In Wisconsin, AB 201 and SB 204 would eliminate the ability of voters other than military voters to automatically receive an absentee ballot for each election. At least six moving bills would prohibit the unsolicited sending of mail ballot applications or ballots.
At least four moving bills would make it harder for absentee voters to obtain assistance submitting their ballots.
At least 15 bills moving in 10 states would impose new or stricter voter ID requirements.
Six of these bills would impose new or stricter ID requirements to vote in person.
Seven would require voters to present an ID number or an ID to vote by mail.
At least 14 bills moving in 6 states would expand voter purge practices in ways that risk improper removals.
At least eight bills would require the use of new and often unreliable data sources to eliminate voters from the rolls.
At least 11 bills moving in 6 states would increase barriers to voter registration.
MN SF 173 and RI HB 6099 would require voters to provide an ID or ID number when registering to vote. Four bills would prohibit or restrict the ability to register to vote on Election Day.
In Arizona, HB 2793 would preemptively prohibit automatic voter registration, while HB 2811 would preemptively prohibit Election Day registration.
Bills Enacted into Law
Despite the wave of voter suppression efforts in 2021, some states have enacted legislation to make it easier for Americans to access the ballot box. These laws are focused on expanding early voting, making mail voting easier, and improving accessibility for voters with disabilities. Virginia has enacted nine expansive bills this session, the most of any state.
At least seven laws would expand the availability of early voting. For example, New Jersey and Kentucky codified in-person early voting, and Massachusetts extended early voting through June of this year.
And at least eight laws in six states make mail voting easier.
That includes five laws in four states that expand mail ballot drop box access or ballot drop-off locations
and five laws in four states that codify procedures so that voters learn of and can fix mistakes and defects in their mail ballots.
At least six states have enacted eight laws that seek to make voting more accessible for voters with disabilities.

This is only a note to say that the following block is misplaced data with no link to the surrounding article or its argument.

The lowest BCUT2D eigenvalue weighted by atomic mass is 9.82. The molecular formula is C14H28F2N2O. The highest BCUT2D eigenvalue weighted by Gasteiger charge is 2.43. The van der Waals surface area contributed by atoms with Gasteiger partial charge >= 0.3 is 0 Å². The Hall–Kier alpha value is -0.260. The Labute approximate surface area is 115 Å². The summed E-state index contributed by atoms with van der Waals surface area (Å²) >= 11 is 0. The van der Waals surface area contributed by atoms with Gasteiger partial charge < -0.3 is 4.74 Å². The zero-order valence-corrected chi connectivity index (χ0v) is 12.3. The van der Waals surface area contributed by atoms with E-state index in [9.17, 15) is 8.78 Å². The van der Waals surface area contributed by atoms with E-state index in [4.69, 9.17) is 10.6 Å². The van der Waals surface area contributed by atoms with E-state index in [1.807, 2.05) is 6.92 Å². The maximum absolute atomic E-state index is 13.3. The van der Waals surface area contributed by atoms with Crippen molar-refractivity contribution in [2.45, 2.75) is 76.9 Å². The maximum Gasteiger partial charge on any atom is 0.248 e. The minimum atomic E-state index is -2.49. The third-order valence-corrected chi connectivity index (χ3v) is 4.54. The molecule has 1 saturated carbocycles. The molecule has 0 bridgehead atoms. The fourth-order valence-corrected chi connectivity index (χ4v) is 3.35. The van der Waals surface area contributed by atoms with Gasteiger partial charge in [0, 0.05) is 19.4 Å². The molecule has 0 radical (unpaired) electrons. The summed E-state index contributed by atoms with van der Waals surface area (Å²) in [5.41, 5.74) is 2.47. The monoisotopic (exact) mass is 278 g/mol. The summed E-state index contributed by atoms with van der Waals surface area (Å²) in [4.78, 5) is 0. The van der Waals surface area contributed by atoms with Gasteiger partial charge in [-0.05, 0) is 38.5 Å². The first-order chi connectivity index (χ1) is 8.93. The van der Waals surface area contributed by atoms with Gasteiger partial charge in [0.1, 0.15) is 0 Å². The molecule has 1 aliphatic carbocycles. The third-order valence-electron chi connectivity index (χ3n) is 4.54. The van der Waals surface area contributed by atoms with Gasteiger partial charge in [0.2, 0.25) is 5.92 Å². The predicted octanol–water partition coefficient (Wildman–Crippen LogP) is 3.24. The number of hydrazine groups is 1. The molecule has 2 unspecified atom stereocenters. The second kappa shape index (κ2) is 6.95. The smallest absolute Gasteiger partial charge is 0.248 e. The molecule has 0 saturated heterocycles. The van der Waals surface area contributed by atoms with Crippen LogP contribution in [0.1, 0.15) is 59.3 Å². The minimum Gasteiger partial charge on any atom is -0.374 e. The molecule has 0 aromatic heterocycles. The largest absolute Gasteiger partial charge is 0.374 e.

Washington and New York restored voting rights to people with past convictions so that every American living in the community is eligible to vote.
Two states made voter registration easier for young voters: New York expanded automatic voter registration to include the State University of New York, while Virginia expanded pre-registration to 16-year-olds.
Expansive Bills That Are Moving
As of May 14, 2021, there are at least 115 bills with expansive provisions that are moving across 25 states, in addition to the bills that have already become law. New York has 20 moving bills with expansive provisions, the most of any state.
These include two bills that, if approved by New York voters in November, would amend the state’s constitution to allow for no-excuse absentee voting and same-day voter registration.
In addition, there are 13 moving expansive bills in Connecticut and 10 in Oregon.
More than half of the expansive bills that are moving would make it easier to vote by mail. There are 59 moving bills across 20 states that would make it easier to obtain and return a mail ballot and have that ballot counted. Thirteen bills would expand the availability of ballot drop boxes.
Twelve bills would extend the deadline for mail ballot receipt or postmark, giving voters more time to return their mail ballots.
Nine of the moving bills would either establish no-excuse mail voting or put forward state constitutional amendments to do so.
Nine of the moving bills would establish or expand notice and cure opportunities for mail voters.
In addition, other moving bills would allow voters to apply online for mail ballots, require that mail ballot return envelopes include prepaid postage, or remove a witness requirement for mail ballots, among other expansive measures.
There are 32 bills moving in 16 states that would expand voter registration opportunities.
Ten bills would establish automatic voter registration (AVR) or extend AVR to additional agencies or schools.
Ten bills would establish or expand same-day or Election Day registration opportunities.
In addition, five bills would extend voter registration deadlines.
Three bills would give 16– and 17-year-olds the opportunity to pre-register to vote.
There are 25 bills moving in 11 states that would establish or expand early voting.